Foods as Medicine
By Dr. Stuart Offer, Wellness Coach & Educator, Hickok & Boardman HR Intellegence.
We often talk about food as it relates to losing or gaining weight. In addition we have discussed foods for energy and foods for pleasure and face entertainment. One area we have not spoken much about is food as medicine. Cancer is the nation’s second leading cause of death, exceeded only by heart disease. Experts blame one-third of all cancers on diet and lifestyle choices. From all the media attention, we should know by now that many lifestyle and diet choices can actually contribute to and increase our vulnerability to cancer. However, emerging research suggests that some foods may actually help to prevent cancer.
Amazing to believe, in spite of tobacco causing 30% of cancer deaths in the U.S. one in five adults still choose to smoke. You may wonder; what are they thinking? According to the American Cancer Society an additional 30% or more of cancer deaths are caused by diet and lifestyle choices such as lack of physical activity and the foods that we choose to eat. According to the ACS, for those of us who do not smoke, nutrition and lifestyle choices are the most important factors affecting cancer risk.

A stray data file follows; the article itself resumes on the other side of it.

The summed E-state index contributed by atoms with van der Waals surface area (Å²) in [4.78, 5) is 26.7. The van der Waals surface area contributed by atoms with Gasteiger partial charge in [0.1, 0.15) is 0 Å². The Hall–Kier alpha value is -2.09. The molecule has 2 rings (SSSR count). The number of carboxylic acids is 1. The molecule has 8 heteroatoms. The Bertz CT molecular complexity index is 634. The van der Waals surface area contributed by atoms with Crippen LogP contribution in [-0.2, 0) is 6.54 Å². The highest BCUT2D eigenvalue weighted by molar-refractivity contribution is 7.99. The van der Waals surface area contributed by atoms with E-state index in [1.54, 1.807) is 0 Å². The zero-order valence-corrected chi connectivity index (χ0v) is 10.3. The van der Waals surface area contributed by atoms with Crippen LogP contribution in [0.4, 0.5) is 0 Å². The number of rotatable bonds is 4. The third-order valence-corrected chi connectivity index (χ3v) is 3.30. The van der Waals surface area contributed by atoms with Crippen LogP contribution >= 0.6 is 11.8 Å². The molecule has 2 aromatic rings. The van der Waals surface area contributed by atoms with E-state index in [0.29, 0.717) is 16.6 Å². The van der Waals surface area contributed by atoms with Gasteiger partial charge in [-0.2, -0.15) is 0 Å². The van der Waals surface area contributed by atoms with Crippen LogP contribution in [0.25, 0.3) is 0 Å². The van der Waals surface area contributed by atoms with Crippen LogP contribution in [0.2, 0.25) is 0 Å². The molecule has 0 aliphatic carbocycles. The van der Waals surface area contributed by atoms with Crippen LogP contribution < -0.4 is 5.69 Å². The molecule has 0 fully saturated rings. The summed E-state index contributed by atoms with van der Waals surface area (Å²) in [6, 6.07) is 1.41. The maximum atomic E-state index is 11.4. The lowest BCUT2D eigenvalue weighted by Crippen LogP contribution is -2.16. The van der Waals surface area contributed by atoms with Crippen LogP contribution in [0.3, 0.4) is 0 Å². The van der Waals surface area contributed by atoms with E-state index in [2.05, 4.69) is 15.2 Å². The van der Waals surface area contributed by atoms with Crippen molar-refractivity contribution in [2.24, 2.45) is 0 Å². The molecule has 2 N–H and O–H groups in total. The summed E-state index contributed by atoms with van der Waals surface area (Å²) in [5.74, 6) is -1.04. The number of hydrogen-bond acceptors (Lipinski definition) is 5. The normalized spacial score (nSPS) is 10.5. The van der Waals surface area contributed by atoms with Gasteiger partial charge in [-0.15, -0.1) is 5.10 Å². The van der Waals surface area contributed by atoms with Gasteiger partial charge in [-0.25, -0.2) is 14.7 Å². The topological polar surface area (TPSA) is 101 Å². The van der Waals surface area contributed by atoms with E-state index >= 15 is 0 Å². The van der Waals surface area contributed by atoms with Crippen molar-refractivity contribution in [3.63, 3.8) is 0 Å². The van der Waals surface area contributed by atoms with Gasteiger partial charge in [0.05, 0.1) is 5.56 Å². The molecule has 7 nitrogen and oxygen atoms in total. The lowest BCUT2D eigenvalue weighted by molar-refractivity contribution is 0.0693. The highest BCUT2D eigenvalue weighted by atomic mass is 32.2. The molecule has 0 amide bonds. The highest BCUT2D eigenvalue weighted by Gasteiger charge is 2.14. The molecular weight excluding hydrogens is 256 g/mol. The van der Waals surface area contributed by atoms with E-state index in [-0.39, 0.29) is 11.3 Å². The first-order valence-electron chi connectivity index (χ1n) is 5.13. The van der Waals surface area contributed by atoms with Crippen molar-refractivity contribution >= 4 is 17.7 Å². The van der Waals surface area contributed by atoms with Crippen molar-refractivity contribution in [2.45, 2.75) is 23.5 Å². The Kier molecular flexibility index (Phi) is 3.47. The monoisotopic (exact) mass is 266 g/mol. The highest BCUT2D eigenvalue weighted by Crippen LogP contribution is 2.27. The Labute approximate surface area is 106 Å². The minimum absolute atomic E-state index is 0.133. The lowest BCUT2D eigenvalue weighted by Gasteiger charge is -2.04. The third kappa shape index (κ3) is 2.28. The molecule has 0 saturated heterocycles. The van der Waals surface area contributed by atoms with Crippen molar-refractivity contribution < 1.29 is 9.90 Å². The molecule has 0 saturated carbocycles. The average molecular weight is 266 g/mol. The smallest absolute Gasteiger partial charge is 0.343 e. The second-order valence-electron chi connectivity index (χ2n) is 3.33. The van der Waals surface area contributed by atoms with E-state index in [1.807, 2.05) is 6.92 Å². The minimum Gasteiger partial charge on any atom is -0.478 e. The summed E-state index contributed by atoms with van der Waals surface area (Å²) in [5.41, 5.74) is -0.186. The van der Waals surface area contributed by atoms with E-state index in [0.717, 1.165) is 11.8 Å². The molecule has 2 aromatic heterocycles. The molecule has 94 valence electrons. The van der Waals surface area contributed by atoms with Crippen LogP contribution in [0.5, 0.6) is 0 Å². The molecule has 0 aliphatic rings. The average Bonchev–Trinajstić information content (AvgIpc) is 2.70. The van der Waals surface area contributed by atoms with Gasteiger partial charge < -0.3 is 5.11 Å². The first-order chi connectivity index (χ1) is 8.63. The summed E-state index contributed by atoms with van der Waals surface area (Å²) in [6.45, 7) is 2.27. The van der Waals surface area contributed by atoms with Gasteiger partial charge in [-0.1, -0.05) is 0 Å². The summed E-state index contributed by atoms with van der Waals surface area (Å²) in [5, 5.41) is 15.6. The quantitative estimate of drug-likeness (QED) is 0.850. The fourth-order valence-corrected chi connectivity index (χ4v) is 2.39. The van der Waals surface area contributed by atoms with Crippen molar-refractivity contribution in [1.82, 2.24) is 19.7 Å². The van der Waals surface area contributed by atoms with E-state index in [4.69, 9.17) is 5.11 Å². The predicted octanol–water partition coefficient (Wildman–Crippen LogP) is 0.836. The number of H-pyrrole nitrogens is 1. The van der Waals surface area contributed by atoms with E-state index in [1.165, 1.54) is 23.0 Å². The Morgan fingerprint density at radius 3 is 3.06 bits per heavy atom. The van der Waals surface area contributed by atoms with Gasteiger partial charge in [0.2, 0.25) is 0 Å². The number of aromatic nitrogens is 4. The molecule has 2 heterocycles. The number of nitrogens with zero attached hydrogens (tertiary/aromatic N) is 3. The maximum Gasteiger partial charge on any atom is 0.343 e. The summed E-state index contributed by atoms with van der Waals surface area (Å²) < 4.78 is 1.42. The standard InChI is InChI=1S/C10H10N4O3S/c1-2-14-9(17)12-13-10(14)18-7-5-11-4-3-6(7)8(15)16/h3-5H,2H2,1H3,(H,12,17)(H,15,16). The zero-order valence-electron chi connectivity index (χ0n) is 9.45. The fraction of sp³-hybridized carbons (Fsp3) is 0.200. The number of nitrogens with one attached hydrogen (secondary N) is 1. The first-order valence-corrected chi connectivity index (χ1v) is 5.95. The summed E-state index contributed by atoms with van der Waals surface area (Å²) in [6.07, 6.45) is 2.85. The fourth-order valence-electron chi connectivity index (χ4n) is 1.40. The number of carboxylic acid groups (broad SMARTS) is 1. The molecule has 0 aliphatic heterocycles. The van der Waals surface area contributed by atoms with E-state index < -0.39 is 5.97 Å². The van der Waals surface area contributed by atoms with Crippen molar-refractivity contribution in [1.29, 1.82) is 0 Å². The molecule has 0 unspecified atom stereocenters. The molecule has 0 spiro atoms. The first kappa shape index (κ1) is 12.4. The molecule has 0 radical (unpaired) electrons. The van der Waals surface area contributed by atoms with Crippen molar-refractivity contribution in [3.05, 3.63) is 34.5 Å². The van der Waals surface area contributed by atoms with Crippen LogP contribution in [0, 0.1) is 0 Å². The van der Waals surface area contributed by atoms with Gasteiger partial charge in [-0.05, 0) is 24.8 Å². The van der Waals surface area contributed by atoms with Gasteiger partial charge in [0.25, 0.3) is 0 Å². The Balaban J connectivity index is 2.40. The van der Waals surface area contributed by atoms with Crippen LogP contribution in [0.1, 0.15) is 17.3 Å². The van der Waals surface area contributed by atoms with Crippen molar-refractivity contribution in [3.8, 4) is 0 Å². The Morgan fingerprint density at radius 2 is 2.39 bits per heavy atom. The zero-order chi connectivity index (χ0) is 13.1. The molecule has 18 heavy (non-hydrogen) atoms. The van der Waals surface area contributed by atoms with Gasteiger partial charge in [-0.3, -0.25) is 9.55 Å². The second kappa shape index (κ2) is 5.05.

In the past, research has been very effective at determining foods that appear to increase our risks of cancer. However, flurries of recent studies have suggested that some foods may actually be cancer fighters. Even though this research is not 100% definitive, these foods offer many other health benefits and are a good idea to add to your diet with the potential benefit of actually fighting cancer.
First things first, eat more fruits and vegetables. It seems like I am always saying this. Besides being cancer fighters these babies are good for you in just about every way. For instance lycopene in tomatoes have been shown to fight pancreatic cancer in men. A diet high in cruciferous vegetables such as broccoli, brussels sprouts and cauliflower has been found to benefit people with genetic predisposition to lung cancer. Many studies have suggested that berries and red grapes may have cancer-preventive properties. It is so wonderful that onions and garlic are linked to significant reductions in risk for colorectal, ovarian, prostate, breast, renal, esophageal, oral cavity and throat cancer. One study found a 55% reduced risk of kidney cancer when men eat 6 servings of fruits and vegetables per day compared to those who only eat 3 servings per day. Green leafy vegetables and root vegetables were seen to significantly reduce the risks of stomach cancer. I only have one thing to say; bring on the salad!
Second in line is calcium. We all should know that increased levels of calcium will reduce the risk of osteoporosis. Now research is telling us that higher levels of calcium will help to reduce the risks of colorectal cancer. Here you might want to bump up your calcium intake with a supplement. The recommended daily intake from the research is 1,200 milligrams per day.
Third are fish and omega-3s. I know,